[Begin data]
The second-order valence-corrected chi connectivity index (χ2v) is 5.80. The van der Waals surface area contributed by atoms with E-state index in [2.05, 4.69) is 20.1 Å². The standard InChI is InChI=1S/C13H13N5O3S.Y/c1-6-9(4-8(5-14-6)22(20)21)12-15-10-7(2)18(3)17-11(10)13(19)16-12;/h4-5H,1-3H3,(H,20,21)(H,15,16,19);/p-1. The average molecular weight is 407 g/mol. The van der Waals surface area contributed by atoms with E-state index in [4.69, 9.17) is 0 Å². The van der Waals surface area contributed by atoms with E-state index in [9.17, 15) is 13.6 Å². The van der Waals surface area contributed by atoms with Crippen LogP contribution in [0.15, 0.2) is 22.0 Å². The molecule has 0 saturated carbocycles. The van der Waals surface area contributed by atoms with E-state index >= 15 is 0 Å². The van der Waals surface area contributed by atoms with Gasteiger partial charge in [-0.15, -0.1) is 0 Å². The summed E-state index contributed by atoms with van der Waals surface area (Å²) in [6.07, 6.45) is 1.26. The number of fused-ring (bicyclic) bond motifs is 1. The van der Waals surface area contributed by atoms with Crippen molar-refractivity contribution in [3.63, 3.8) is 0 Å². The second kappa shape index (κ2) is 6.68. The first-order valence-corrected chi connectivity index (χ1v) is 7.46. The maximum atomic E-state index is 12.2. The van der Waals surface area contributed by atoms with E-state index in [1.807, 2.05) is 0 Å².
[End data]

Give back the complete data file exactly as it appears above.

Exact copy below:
The second-order valence-corrected chi connectivity index (χ2v) is 5.80. The van der Waals surface area contributed by atoms with E-state index in [2.05, 4.69) is 20.1 Å². The standard InChI is InChI=1S/C13H13N5O3S.Y/c1-6-9(4-8(5-14-6)22(20)21)12-15-10-7(2)18(3)17-11(10)13(19)16-12;/h4-5H,1-3H3,(H,20,21)(H,15,16,19);/p-1. The average molecular weight is 407 g/mol. The van der Waals surface area contributed by atoms with E-state index in [4.69, 9.17) is 0 Å². The van der Waals surface area contributed by atoms with E-state index in [9.17, 15) is 13.6 Å². The van der Waals surface area contributed by atoms with Crippen LogP contribution in [0.15, 0.2) is 22.0 Å². The molecule has 0 saturated carbocycles. The van der Waals surface area contributed by atoms with E-state index >= 15 is 0 Å². The van der Waals surface area contributed by atoms with Gasteiger partial charge in [-0.15, -0.1) is 0 Å². The summed E-state index contributed by atoms with van der Waals surface area (Å²) in [6.07, 6.45) is 1.26. The number of fused-ring (bicyclic) bond motifs is 1. The van der Waals surface area contributed by atoms with Crippen molar-refractivity contribution in [3.63, 3.8) is 0 Å². The second kappa shape index (κ2) is 6.68. The first-order valence-corrected chi connectivity index (χ1v) is 7.46. The maximum atomic E-state index is 12.2. The van der Waals surface area contributed by atoms with E-state index in [1.807, 2.05) is 0 Å².